16 What’s in a name? Go ask Gerhard Potuznik. The Austrian electronica artist used to record under the alias GD Luxxe. But after spending some quality time listening to early Cure, Wire, Hüsker Dü, Joy Division and Sisters Of Mercy, he has retooled his sound — and rechristened himself The Happy Sun. Talk about finding light in the darkness. Please allow him to reintroduce himself with his new single Alien Girl, from his Sept. 27 self-titled album. SAYS THE PRESS RELEASE: “In his rare spare time Gerhard explored his roots and discovered the music he had recorded in the late 70’s and early 80’s with two cassette players, cheap electric guitars and even cheaper drum machines. This inspired him to write new material that could capture the same spirit, songs that stood for a new style.”


17 The S. in Harry S. Truman famously stood for nothing. I wonder if the same is true of the T. in T. Thomason, since the Toronto singer-songwriter’s first name used to be Molly. Whatever the case, Thomason is keeping that info private — unlike the new single Birdsong. SAYS THE PRESS RELEASE: “His new single Birdsong is a powerful, anthemic electro-pop track about embracing change and the unknown despite fear, hatred, and misinformation.”


18 As you might expect, Roman sludge instrumentalists Juggernaut do things at their own sluggish pace. Their Oct. 11 album Neuroteque took them five years to complete. Thankfully, you don’t have to wait a moment longer to hear their first single Orbitalia. I’m starting to suspect they spend a lot of time coming up with titles. SAYS THE PRESS RELEASE: “On their upcoming third album, Juggernaut deliver seven tracks as the seven different doors to enter Neuroteque: A lisergic menu of cinematic progressive, metallic psychedelia, mellow and disturbing atmospheres. This record holds seven stories of harmonic and emotional transformation, seven winding paths towards Neuroteque.”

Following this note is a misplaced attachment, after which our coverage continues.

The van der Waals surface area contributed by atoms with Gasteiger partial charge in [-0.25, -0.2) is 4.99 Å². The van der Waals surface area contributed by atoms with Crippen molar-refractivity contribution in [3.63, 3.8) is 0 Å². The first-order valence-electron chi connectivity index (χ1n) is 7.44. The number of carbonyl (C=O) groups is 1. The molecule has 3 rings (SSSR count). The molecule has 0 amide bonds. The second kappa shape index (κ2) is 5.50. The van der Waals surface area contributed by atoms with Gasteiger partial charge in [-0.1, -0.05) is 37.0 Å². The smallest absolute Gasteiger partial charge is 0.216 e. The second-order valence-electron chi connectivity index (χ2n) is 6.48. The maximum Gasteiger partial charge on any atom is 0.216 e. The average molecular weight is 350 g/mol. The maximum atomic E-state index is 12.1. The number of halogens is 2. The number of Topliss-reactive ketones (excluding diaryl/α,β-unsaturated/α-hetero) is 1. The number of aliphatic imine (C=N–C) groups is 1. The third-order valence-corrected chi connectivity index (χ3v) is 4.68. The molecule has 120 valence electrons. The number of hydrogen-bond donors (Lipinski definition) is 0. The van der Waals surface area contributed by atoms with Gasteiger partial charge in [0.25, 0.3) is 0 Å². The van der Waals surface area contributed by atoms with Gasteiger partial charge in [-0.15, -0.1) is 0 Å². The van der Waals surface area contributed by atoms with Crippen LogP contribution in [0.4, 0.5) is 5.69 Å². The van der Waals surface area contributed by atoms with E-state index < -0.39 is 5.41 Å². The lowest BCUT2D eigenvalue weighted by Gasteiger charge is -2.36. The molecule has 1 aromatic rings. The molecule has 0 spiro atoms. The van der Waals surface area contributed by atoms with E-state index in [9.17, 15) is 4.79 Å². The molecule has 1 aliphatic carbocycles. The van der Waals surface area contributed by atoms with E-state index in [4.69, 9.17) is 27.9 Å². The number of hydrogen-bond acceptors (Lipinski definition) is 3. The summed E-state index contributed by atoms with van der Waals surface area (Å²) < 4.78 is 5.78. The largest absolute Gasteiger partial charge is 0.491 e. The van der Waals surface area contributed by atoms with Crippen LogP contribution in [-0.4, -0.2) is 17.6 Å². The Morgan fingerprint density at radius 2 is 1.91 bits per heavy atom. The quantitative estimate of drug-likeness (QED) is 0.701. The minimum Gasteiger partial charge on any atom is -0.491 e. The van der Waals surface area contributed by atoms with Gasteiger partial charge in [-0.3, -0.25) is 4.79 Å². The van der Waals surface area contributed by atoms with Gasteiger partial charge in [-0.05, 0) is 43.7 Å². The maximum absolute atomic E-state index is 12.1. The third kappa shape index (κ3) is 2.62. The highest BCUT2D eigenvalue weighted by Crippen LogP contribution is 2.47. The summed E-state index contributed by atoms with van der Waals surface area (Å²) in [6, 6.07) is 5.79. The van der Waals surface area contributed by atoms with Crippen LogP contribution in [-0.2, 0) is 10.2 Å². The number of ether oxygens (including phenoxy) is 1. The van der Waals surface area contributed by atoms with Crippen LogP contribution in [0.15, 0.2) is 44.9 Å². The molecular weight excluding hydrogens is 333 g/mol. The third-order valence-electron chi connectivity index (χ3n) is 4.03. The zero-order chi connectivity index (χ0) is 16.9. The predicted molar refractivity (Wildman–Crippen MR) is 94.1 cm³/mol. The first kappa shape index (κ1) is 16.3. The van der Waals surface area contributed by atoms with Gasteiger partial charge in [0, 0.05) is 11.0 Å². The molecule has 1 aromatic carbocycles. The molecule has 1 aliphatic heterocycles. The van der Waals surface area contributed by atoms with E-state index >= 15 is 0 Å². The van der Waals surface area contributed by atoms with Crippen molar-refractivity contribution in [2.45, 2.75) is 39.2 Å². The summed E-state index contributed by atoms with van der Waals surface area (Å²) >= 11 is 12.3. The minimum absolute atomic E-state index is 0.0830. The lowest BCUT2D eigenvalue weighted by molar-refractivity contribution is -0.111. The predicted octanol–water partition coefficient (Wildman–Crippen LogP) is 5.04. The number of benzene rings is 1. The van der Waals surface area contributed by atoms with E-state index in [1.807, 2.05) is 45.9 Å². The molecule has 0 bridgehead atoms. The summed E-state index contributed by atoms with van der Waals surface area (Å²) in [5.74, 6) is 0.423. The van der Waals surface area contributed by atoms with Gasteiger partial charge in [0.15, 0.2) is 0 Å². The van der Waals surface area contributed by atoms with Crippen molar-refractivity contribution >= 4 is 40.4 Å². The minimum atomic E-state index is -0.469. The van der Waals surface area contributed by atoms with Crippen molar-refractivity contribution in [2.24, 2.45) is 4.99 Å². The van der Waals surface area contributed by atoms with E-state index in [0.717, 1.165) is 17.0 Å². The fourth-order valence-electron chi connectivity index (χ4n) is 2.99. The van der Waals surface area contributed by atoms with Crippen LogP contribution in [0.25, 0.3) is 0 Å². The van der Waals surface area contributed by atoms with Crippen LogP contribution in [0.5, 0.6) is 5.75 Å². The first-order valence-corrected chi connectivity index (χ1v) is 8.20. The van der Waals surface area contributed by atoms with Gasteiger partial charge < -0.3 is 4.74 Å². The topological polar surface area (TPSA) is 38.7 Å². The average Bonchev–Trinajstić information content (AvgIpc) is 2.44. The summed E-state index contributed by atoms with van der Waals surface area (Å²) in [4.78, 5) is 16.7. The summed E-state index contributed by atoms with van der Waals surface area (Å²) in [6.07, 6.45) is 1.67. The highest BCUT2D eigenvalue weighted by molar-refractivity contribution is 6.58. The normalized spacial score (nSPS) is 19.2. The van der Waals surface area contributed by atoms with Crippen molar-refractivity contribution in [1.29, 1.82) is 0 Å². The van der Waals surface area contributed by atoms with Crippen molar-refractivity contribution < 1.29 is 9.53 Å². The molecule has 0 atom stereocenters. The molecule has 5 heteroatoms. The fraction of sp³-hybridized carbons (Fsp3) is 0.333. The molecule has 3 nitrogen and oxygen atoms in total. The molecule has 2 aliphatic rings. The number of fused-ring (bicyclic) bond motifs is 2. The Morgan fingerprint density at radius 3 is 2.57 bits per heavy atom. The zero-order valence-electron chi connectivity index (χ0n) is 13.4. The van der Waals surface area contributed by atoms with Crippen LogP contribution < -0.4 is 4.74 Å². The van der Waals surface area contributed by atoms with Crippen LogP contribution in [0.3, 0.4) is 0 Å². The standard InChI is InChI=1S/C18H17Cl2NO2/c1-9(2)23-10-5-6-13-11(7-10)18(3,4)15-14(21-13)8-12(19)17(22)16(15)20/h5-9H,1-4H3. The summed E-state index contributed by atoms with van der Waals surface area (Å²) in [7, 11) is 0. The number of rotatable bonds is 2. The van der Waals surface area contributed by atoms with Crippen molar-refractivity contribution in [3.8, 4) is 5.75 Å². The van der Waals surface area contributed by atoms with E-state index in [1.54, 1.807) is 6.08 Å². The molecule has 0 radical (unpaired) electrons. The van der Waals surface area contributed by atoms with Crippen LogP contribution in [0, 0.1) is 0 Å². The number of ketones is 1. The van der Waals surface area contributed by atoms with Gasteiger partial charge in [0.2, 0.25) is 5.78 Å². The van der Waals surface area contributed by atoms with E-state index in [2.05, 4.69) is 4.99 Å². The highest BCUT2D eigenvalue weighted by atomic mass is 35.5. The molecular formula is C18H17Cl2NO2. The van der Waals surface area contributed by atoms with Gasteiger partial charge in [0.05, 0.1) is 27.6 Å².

19 How many songs are there titled Domino? There’s the Van Morrison classic, of course. And the KISS song. The Jessie J track. The Roy Orbison number. And about 1,000 more, according to one source. Make that 1,001 — Montreal’s Corridor just released their new single and animated video of the same name, from their Oct. 18 album Junior. SAYS THE PRESS RELEASE: “Singer/guitarist Jonathan Robert said: “People are often glorifying what being an Artist or a musician can mean. Art doesn’t necessarily make you a better person. There can be angst, stress and so on. It can have a negative, direct impact on the people closest to you. Domino is about navigating just that. It is the first song out of Junior that we’ve composed and we’ve played it live quite a few times already.”


20+21 In the mood for some cover tunes? Of course you are. And here are two choice selections: Singer-songwriter Ben Lee’s renditions of The BreedersDivine Hammer and the late great Daniel Johnston’s Speeding Motorcycle, taken from his Nov. 22 album Quarter Century Classix. SAYS THE PRESS RELEASE: “It’s been powerful this past week to see so many people sharing how Daniel’s music touched them so deeply. It’s one of those bittersweet elements when a beloved artist dies – we are given the opportunity to say out loud what we’ve thought privately so many times. It’s strange timing for me personally, as I had recorded my cover of Speeding Motorcycle earlier this year, after performing it with Daniel on KCRW and at the LA show that night, which was one of the high points of my musical life.”